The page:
What you need to know about Heartbleed


What you need to know about Heartbleed

heartbleedI have been asked a number of times over the past few days by clients and employees to outline how to check and review the heartbleed stuff, and so I decided to publish a breakdown to help everyone see it more clearly. The past couple days has marked a new turning point in cryptography, exploits and IT security. I can not remember a security issue so wide-spread and ugly as what has become known as heartbleed. It turns out that an exploit was discovered that has existed for the past couple years that poses a serious threat to anyone running OpenSSL.

OpenSSL is the backbone of internet banking, secure IM, and e-mail. It is embedded in routers, switches, desktops, servers, web servers, vpn devices and just about anything else that is meant to be private. The short conversation is that this exploit allows an attacker to steal the private key (very important for security) of an ssl certificate, dump memory from systems, steal passwords, compromise systems, siphon data and do all of this completely undetected. No logs, no detection, not even a hint.

The only detection method requires complete packet captures—dating back two plus years—that you have access to replay and look for a specific signature and function call. Otherwise, there is no detection for this problem. This issue has a cascading effect. To check your vulnerability use a VM scanner or get a copy of this python code and run it.

Nessus, Symantec, and Rapid 7 all have scanner signatures already deployed. If you have a vulnerable server the following needs to happen.

If you want Novacoast to scan your outside interfaces click on the link and fill in the details. We will contact you today and scan your sites and outside infrastructure.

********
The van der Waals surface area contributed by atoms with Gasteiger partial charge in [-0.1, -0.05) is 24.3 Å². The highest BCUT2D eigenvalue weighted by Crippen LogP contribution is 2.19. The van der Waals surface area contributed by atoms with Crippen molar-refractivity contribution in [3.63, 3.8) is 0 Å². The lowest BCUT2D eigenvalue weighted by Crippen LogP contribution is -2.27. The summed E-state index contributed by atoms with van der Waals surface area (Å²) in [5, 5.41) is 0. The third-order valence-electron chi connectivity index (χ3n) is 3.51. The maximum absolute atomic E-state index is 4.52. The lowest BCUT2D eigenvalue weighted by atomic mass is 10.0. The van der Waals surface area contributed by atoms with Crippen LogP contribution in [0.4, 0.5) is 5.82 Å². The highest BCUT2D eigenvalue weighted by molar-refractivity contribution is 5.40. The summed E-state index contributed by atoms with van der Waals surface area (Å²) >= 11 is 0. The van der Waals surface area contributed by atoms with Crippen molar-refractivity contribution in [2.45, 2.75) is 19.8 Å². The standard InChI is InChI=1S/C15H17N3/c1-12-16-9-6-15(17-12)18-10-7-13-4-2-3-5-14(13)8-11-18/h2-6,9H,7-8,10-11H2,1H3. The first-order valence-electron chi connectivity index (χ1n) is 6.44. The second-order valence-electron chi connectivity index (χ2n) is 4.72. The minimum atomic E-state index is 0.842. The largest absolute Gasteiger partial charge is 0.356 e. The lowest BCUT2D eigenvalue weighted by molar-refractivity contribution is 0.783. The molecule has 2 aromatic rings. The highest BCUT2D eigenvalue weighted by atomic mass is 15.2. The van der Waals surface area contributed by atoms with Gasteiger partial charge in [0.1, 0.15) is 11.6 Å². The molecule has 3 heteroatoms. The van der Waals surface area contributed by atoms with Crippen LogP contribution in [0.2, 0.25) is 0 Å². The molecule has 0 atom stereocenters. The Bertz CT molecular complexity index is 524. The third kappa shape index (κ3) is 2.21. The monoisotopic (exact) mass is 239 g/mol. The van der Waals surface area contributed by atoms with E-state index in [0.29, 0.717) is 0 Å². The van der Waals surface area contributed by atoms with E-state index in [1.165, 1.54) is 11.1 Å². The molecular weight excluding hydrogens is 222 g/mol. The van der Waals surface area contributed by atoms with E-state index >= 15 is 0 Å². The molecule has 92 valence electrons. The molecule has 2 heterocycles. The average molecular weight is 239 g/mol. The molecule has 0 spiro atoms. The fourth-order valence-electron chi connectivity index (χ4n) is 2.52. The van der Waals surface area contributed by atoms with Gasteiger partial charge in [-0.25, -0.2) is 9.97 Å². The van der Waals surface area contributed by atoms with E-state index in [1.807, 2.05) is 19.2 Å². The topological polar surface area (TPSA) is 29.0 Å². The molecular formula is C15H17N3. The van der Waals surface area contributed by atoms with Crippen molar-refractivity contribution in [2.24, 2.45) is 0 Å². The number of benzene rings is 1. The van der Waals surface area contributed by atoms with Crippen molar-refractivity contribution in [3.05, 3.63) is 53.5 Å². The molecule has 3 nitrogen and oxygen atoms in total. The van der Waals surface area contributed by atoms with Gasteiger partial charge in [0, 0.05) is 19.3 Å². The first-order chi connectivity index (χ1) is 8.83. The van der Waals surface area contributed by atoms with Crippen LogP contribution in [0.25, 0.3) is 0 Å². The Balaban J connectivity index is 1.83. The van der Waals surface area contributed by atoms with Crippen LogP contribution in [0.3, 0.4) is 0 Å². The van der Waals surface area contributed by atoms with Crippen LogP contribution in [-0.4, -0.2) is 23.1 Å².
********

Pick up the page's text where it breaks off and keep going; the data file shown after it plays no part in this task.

What you can do today:

All certs using Open SSL 1.0.1 through 1.0.1f, RHEL 6, Ubuntu, and others are vulnerable.

1. Patch the vulnerability. There are patches available today for most everything. This is the simple part of the issue.

2. Check and replace the type of SSL cert in the applications on systems that were vulnerable. Apache, nginx, etc.

a. Wildcard certs *.domain.com

i. If a wildcard cert was part of a vulnerable system then all systems using that cert are part of the issue.

ii. Identify everywhere that cert is used. (this is a big undertaking) There are automation tools for this.

iii. Regenerate a new private key in a secure location.

iv. Regenerate certificate using CSR.

v. Install the new certificate everywhere the old cert was used.

b. Common name certs are only different in that they only have direct issues with the single system involved.

i. The exception is if passwords are shared between any systems.

3. Change all passwords on all systems that are connected to vulnerable systems.

a. Anywhere certificates are used all passwords should be changed (users, services, db, etc.).

b. If passwords are shared then connected systems should also be changed as well.

4. Have change management and prevention tools to protect further damage.

a. While prevention tools would not have blocked this attack it would prevent further compromise of additional services.

5. Setup and Monitor.

a. There are several options for how to do this. I am happy to cover this.

From a user perspective.

1. Change your passwords. Find a list of patched systems. If they are unknown or not patched give it a few days.

a. Review this list of patched systems here.

b. If you shared passwords between sites you should change all passwords that were part of any site.

c. Passwords should be unique.

d. Use a password safe to protect passwords.

e. More info on heartbleed can be found here.

Thank you, good luck, and please ask for any help you need.
Adam Gray
CTO Novacoast, Inc.